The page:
It's the tale of a "folksinger with a cat" in Greenwich Village back in the golden days of the early Sixties. Much effort has clearly gone into capturing the look of the period, exemplified by the iconic cover of The Freewheelin' Bob Dylan where Bob and Suze Rotolo walk down a wintery Jones Street, just down from West 4th Street in the Village where they were living at the time. There's John Goodman doing another Coen Brothers grotesque, plus Carey Mulligan (she's come a long way from Pride and Prejudice) with all the best lines.
The Dylan connection continues with the soundtrack, which features "Freedom", a song originally recorded during the sessions for 1964′s "The Times They Are a-Changin’", but never used:
After laying dormant for decades, ‘Forever’ was formally released on the 2010 vault-purging collection ‘The Bootleg Series Vol. 9 – The Witmark Demos: 1962–1964.’ Clearly, someone in the Coen camp is a Dylan completist, because a version of the track (apparently different from the one included in ‘The Witmark Demos’) forms the musical foundation for the ‘Llewyn’ trailer.
You can see why it was never used, as it's such a blatant rip-off of the "Leaving of Liverpool", the song made famous at the time by the Clancy Brothers, who were then the old guard of the Village folk scene. Dylan had already had problems with ripping off songs from other Village folkies, most famously in the case of "The House of the Rising Sun". He lifted Dave Van Ronk's version pretty much note for note on his first album, despite being aware that Van Ronk was planning to record the song himself. In the end, as it happened, it was neither of the folkies but the Animals who went on to have a huge hit with the song in 1964. Van Ronk:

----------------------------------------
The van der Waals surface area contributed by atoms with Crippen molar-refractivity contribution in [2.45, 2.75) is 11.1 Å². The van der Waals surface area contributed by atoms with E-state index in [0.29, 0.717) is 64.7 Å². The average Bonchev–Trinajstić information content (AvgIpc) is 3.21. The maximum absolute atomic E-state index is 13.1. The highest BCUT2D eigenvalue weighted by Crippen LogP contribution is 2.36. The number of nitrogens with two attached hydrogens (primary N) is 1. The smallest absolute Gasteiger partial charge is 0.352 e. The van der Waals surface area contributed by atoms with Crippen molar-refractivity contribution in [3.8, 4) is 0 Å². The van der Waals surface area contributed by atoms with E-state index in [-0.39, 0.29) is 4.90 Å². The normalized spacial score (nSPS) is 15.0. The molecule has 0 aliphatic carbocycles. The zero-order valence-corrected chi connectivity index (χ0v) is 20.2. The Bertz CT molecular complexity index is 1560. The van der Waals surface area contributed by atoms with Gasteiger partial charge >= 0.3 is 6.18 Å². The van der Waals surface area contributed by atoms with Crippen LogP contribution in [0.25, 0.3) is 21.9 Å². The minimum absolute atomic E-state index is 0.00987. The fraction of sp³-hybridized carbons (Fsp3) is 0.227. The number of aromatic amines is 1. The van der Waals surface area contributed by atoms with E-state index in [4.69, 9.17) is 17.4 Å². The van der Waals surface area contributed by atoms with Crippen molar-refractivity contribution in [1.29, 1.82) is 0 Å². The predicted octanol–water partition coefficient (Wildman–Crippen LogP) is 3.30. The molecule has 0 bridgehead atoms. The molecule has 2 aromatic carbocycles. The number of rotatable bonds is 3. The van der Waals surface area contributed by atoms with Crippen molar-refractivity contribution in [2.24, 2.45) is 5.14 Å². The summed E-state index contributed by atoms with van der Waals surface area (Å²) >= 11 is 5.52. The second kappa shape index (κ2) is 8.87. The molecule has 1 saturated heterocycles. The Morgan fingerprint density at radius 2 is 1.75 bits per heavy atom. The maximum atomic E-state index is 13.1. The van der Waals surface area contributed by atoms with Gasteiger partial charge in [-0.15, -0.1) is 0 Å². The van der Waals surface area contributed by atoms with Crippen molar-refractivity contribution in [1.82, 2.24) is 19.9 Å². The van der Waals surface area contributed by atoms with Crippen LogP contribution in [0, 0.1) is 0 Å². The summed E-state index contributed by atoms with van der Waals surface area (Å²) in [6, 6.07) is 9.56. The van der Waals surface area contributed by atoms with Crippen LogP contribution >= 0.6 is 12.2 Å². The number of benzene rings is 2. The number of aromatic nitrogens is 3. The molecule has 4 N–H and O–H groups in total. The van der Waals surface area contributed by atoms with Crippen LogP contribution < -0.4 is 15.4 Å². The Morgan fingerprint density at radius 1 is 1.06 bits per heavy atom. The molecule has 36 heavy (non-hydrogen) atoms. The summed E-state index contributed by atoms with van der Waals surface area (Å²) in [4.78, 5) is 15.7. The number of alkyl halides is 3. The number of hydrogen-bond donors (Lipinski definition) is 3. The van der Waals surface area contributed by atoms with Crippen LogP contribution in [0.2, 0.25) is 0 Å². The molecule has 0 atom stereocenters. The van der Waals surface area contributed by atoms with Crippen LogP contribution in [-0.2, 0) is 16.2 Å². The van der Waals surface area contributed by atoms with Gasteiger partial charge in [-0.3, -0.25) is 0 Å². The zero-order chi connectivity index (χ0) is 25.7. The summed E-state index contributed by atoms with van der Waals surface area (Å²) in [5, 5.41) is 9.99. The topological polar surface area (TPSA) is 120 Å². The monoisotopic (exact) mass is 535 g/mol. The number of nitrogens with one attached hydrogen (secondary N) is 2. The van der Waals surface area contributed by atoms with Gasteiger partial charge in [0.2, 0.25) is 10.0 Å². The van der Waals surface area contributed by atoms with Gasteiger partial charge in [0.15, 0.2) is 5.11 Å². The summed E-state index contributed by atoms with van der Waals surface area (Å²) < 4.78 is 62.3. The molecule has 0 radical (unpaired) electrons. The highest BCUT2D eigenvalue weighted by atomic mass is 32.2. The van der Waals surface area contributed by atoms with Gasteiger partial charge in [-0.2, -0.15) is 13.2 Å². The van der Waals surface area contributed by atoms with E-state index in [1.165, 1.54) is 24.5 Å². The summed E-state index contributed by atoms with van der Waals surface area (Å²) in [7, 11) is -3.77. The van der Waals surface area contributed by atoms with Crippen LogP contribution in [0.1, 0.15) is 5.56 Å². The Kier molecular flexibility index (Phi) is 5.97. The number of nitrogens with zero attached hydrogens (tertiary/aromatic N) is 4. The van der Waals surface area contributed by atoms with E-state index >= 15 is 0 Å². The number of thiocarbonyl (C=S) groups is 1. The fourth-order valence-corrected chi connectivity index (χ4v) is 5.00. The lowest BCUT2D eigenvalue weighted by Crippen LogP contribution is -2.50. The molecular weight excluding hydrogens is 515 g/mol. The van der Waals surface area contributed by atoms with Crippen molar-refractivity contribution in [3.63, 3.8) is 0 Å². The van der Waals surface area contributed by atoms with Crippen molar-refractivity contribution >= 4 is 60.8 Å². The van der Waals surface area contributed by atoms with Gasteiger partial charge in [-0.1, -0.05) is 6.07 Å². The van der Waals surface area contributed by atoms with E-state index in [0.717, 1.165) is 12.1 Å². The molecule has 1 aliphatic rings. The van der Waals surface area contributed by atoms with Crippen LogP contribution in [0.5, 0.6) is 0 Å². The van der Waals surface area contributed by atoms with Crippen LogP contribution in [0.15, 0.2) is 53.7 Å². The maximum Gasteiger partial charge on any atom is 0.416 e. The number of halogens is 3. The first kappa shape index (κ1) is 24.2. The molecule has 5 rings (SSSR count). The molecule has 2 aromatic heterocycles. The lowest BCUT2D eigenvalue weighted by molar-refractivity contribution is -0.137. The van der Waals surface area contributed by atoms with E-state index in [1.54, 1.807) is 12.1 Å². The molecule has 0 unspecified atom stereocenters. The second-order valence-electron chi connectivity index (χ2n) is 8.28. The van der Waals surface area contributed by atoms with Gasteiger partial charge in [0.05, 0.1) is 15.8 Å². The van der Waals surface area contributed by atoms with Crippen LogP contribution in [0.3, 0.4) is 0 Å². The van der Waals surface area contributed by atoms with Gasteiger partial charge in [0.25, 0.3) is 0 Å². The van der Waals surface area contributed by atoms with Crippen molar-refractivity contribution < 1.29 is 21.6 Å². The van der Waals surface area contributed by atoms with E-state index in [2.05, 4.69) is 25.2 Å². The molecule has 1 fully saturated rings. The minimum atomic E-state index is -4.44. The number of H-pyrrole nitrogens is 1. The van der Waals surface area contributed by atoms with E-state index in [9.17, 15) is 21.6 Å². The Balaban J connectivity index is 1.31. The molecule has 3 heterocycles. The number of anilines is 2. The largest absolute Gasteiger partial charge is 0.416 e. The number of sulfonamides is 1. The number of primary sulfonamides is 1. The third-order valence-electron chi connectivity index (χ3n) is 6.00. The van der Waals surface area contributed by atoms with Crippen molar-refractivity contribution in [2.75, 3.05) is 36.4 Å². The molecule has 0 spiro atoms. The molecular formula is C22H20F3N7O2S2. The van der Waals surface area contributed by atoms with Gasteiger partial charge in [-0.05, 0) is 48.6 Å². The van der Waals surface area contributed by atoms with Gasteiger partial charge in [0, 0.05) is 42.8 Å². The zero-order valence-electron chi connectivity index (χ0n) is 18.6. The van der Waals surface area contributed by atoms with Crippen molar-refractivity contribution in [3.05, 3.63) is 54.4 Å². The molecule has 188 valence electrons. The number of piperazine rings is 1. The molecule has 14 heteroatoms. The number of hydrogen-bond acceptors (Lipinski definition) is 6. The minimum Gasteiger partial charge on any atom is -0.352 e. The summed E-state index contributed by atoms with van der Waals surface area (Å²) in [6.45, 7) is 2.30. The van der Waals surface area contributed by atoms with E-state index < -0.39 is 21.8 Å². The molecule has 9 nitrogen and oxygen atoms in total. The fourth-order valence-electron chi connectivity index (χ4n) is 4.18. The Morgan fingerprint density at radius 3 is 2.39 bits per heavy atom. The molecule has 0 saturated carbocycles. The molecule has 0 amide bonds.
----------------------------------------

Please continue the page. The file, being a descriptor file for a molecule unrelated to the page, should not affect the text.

Bobby picked up the chord changes from me. They had really altered the song considerably…when he was doing his first album he recorded my version of ‘The House of the Rising Sun. After he recorded it, I had to stop singing it because people were constantly accusing me of having got the song from Bobby’s record…later, when Eric Burdon and ‘The Animals’ picked up the song (from Bobby) and recorded it, Bobby told me that he’d had to drop the piece, because people were accusing him of ripping it off Eric Burdon’
But despite all the Dylan pointers - who could help seeing the Carey Mulligan character as Suze Rotolo, and is that Welsh-sounding "Llewyn" perhaps a nod to the "Dylan" of Dylan Thomas? - the film's main character is in fact based on, yes, Dave Van Ronk, the man Dylan ripped off. (If I remember right I think Dylan "liberated" a number of records from Van Ronk's extensive record collection as well.) The album cover of Inside Llewyn Davis that we see at the end of the trailer is a straight copy of Inside Dave Van Ronk.
I haven't read Van Ronk's memoir The Mayor of MacDougal Street, on which Inside Llewyn Davis is supposedly based. But everything I have read about the man suggests he was a rambunctious larger-than-life figure far removed from the character we see in the trailer. That quiet folkie, with the wispy beard and other-worldly put-upon manner, suggests rather - well, Dylan. Of course at this remove the whole early Sixties Greenwich Village scene is so overshadowed by the one genius of the period that any look back is inevitably going to seem to be about Dylan. So the Coen Brothers seem to be playing with us and with our expectations.
Whatever, I'm looking forward to it.